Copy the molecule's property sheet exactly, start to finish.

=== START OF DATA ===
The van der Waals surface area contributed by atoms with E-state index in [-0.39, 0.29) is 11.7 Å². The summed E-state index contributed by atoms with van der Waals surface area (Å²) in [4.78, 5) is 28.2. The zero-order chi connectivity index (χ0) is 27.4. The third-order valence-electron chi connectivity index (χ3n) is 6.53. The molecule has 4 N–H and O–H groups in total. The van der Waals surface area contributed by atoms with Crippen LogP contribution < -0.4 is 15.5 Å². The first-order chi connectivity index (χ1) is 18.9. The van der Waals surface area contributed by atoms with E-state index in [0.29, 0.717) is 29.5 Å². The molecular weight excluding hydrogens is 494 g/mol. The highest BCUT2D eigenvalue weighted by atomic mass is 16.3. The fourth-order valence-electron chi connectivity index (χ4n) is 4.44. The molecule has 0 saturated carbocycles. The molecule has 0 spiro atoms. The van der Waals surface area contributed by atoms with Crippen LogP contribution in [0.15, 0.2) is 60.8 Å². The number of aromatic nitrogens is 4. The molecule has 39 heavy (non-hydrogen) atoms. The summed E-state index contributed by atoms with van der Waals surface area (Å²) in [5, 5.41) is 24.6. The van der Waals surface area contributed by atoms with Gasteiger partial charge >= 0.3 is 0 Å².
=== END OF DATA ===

The van der Waals surface area contributed by atoms with E-state index in [-0.39, 0.29) is 11.7 Å². The summed E-state index contributed by atoms with van der Waals surface area (Å²) in [4.78, 5) is 28.2. The zero-order chi connectivity index (χ0) is 27.4. The third-order valence-electron chi connectivity index (χ3n) is 6.53. The molecule has 4 N–H and O–H groups in total. The van der Waals surface area contributed by atoms with Crippen LogP contribution < -0.4 is 15.5 Å². The first-order chi connectivity index (χ1) is 18.9. The van der Waals surface area contributed by atoms with E-state index in [0.29, 0.717) is 29.5 Å². The molecular weight excluding hydrogens is 494 g/mol. The highest BCUT2D eigenvalue weighted by atomic mass is 16.3. The fourth-order valence-electron chi connectivity index (χ4n) is 4.44. The molecule has 0 saturated carbocycles. The molecule has 0 spiro atoms. The van der Waals surface area contributed by atoms with Crippen LogP contribution in [0.15, 0.2) is 60.8 Å². The number of aromatic nitrogens is 4. The molecule has 39 heavy (non-hydrogen) atoms. The summed E-state index contributed by atoms with van der Waals surface area (Å²) in [5, 5.41) is 24.6. The van der Waals surface area contributed by atoms with Gasteiger partial charge >= 0.3 is 0 Å².